We also called the ‘black economic empowerment’ (BEE) director of KWV, the biggest wine exporter in the country, Khutso Mampeule. We asked him, seeing that Phetogo Investments, of which he is head, has received a R120 million [£8.5 million] cash injection from the Industrial Development Corporation, whether they would be prepared to take a stand and support a R150 per day minimum on the farms they source their grapes from. Mampeule refused to give any support to any workers’ demand, saying it was “too political”. How strange, Mr Mampeule. It was not too political when you received R120 million in public money, R40 million [£2.8 million] from the wine bosses and R40 million from KWV itself, to enable you to pose as a BEE capitalist parasiting on the continued slave conditions of farm workers.
Did it not occur to the ‘vanguard’ of the working class to question high food prices and the fact that 75% of the cost of food bought in the large retailers goes to the distributor and the retailer itself? And that only between 3% and 10% of the actual cost of food goes to the farmworker?
This was not a ‘democratic advance’ that passed the farmworkers by: it was slave conditions being maintained by the BEE ANC capitalists for a few pieces of silver.
We can understand why the ANC leaders made an amicable settlement not to sing the song, ‘Kill the boer, kill the farmer’, because it means singing that the black boere like Tokyo Sexwale and Valli Moosa, should also be dealt with by the masses. The truth is that the farmers have been killing farmworkers with impunity for centuries - under the ANC government, this is set to continue.
We support an indefinite strike by the farmworkers until their demands are met, but it is essential that the rest of the masses, victims of high food prices, should also support them.
The discussion on what happened in the Soviet Union under Stalin is now pretty much a moot question. No-one in their right mind would now consider Russia or China ‘workers’ states’, but the revolutionary left is still discussing, ‘What hit us?’
There was a period after World War II when the Trotskyist definition, ‘degenerated workers’ state’, seemed unreal. Stalinism was triumphant in eastern Europe and China. I heard Max Shachtman speak in 1955 about the danger of Stalinism conquering the world. Imperialism for him was a lesser evil. He ended up supporting the US bombing of North Vietnam.
However, comrade Paul Flewers misses the dialectical process within Trotsky’s description, ‘degenerated workers’ state’ (‘Sticking with old dogmas that have failed time and again’, November 29). While Shachtman and Tony Cliff emphasised the devastating power of Stalinism, Trotsky was emphasising the inherent weakness of Stalinism. History has since shown that Stalinism is not a viable alternative to capitalism, despite the atrocities. Trotsky brought up dialectics during this discussion, though he did not succeed in linking it up. Stalinism clearly was contradictory - though that did not make it both good and bad, any more than slavery was both good and bad.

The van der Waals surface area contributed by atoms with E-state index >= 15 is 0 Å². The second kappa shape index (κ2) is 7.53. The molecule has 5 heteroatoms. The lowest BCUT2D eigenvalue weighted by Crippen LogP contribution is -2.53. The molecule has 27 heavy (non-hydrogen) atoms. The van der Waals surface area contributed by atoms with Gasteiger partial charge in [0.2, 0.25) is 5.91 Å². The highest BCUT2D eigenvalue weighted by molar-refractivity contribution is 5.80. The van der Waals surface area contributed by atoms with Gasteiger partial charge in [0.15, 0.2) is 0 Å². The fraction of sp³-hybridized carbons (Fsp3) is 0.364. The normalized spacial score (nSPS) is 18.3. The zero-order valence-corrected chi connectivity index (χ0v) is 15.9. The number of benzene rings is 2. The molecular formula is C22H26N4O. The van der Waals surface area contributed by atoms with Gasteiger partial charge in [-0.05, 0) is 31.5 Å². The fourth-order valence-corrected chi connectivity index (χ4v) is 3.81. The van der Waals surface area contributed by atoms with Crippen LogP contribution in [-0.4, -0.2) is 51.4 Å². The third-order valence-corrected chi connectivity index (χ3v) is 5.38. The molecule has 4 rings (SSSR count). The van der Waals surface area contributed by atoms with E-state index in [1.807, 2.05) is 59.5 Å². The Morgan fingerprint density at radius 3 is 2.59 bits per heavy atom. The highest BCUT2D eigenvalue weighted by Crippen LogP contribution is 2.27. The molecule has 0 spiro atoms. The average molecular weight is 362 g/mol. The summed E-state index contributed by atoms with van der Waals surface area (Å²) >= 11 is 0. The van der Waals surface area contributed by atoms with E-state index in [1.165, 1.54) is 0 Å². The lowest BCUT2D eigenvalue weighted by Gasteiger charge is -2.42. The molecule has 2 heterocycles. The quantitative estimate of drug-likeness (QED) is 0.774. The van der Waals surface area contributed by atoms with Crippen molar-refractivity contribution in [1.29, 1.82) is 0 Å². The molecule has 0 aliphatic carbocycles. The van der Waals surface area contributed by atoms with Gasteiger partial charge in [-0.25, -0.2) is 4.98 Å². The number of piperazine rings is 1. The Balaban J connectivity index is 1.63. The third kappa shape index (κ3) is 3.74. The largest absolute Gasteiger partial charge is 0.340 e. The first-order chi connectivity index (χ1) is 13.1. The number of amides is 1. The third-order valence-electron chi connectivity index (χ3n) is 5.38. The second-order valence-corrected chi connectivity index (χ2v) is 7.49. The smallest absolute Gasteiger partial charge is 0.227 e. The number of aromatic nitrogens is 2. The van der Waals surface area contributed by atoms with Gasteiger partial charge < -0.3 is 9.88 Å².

The contradictions of Stalinism prevented it from growing and developing the productive forces. There is an analogy in biology: there are many mutations which do not survive - they cannot reproduce or adapt. It would be useless to give each of these mutations the name of a species, since there is no historical hope for them.
The task of revolutionaries is not to stick labels on every process, but to see the internal movement within the process that is often difficult for us to describe, because we are used to our old pre-existing labels.
Doesn’t Mohammed Mursi, having “decreed that no presidential decision can be challenged by the courts until a new constitution is established”, partially address the problem of a politically unaccountable judiciary (‘Showing his true colours’, November 29)?
Really though, with all the historical precedents of conflict between politically accountable executives and ‘legislation from the bench’ by constitutional affairs specialists not themselves politically accountable, I’m surprised that Mursi didn’t split the supreme court in two: one for typical criminal and civil cases that could retain ‘judicial’ independence; and the other dealing specifically with constitutional affairs, but being politically accountable. In countries with proletarian demographic majorities, the minimum programme should have commoner juries in both, but in the other countries, such as Egypt, it would suffice for those dealing with constitutional affairs to be politically accountable to the chief executive via appointment and dismissal.
On that note of proletarian demographic minorities, I find myself in disagreement with comrade Lars T Lih’s article (‘Before and after April 1917’, November 22). I feel he has contradicted what he wrote in earlier papers. Nowhere in those did he mention a “workers’ revolution supported by the peasants” or workers “giving political leadership to the peasants” - a position shared by Leon ‘civil war with the peasantry’ Trotsky and Rosa Luxemburg, but not part of old Bolshevism.
“We are on the edge of a political earthquake in British politics. In polling conducted at the weekend, the Respect candidate in the November 29 Rotherham by-election, Yvonne Ridley, has the lead over Labour.” So prophesied Respect [sic] national secretary Chris Chilvers (Letters, November 29).
But there was no earthquake; we weren’t shaken, not even stirred. The final result was Sarah Champion (Labour) 9,866 and Yvonne Ridley (Respect) 1,778.
I don’t know what Chris has been smoking, but I’d like to get my hands on some of it. I also hope that Ms Ridley will finally get treatment for Stockholm syndrome.